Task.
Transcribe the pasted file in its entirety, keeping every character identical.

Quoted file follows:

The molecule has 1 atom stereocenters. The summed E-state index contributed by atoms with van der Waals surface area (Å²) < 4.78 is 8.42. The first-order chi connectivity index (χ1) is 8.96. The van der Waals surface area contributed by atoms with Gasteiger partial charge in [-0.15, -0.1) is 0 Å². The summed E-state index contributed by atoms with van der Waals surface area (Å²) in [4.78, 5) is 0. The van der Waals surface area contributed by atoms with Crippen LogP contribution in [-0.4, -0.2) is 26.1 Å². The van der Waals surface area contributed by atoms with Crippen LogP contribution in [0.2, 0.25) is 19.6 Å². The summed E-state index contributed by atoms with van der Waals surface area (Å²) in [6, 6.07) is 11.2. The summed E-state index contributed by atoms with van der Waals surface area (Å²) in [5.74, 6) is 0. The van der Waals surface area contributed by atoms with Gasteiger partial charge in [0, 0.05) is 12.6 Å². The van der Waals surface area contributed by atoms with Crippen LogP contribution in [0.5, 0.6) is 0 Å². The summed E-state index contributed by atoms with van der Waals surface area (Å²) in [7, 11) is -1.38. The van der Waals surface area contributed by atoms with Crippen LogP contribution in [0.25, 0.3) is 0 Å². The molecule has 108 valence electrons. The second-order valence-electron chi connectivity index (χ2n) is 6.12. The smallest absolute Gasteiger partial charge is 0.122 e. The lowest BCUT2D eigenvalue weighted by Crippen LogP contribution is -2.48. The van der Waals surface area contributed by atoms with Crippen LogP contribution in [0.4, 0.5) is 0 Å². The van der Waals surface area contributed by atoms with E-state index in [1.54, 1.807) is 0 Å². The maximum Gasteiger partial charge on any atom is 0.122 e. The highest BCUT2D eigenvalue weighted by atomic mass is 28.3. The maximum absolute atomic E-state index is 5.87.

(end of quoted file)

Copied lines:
The molecule has 1 atom stereocenters. The summed E-state index contributed by atoms with van der Waals surface area (Å²) < 4.78 is 8.42. The first-order chi connectivity index (χ1) is 8.96. The van der Waals surface area contributed by atoms with Gasteiger partial charge in [-0.15, -0.1) is 0 Å². The summed E-state index contributed by atoms with van der Waals surface area (Å²) in [4.78, 5) is 0. The van der Waals surface area contributed by atoms with Crippen LogP contribution in [-0.4, -0.2) is 26.1 Å². The van der Waals surface area contributed by atoms with Crippen LogP contribution in [0.2, 0.25) is 19.6 Å². The summed E-state index contributed by atoms with van der Waals surface area (Å²) in [6, 6.07) is 11.2. The summed E-state index contributed by atoms with van der Waals surface area (Å²) in [5.74, 6) is 0. The van der Waals surface area contributed by atoms with Gasteiger partial charge in [0, 0.05) is 12.6 Å². The van der Waals surface area contributed by atoms with Crippen LogP contribution in [0.5, 0.6) is 0 Å². The summed E-state index contributed by atoms with van der Waals surface area (Å²) in [7, 11) is -1.38. The van der Waals surface area contributed by atoms with Crippen LogP contribution in [0.25, 0.3) is 0 Å². The molecule has 108 valence electrons. The second-order valence-electron chi connectivity index (χ2n) is 6.12. The smallest absolute Gasteiger partial charge is 0.122 e. The lowest BCUT2D eigenvalue weighted by Crippen LogP contribution is -2.48. The van der Waals surface area contributed by atoms with Crippen LogP contribution in [0.4, 0.5) is 0 Å². The van der Waals surface area contributed by atoms with E-state index in [1.54, 1.807) is 0 Å². The maximum Gasteiger partial charge on any atom is 0.122 e. The highest BCUT2D eigenvalue weighted by atomic mass is 28.3. The maximum absolute atomic E-state index is 5.87.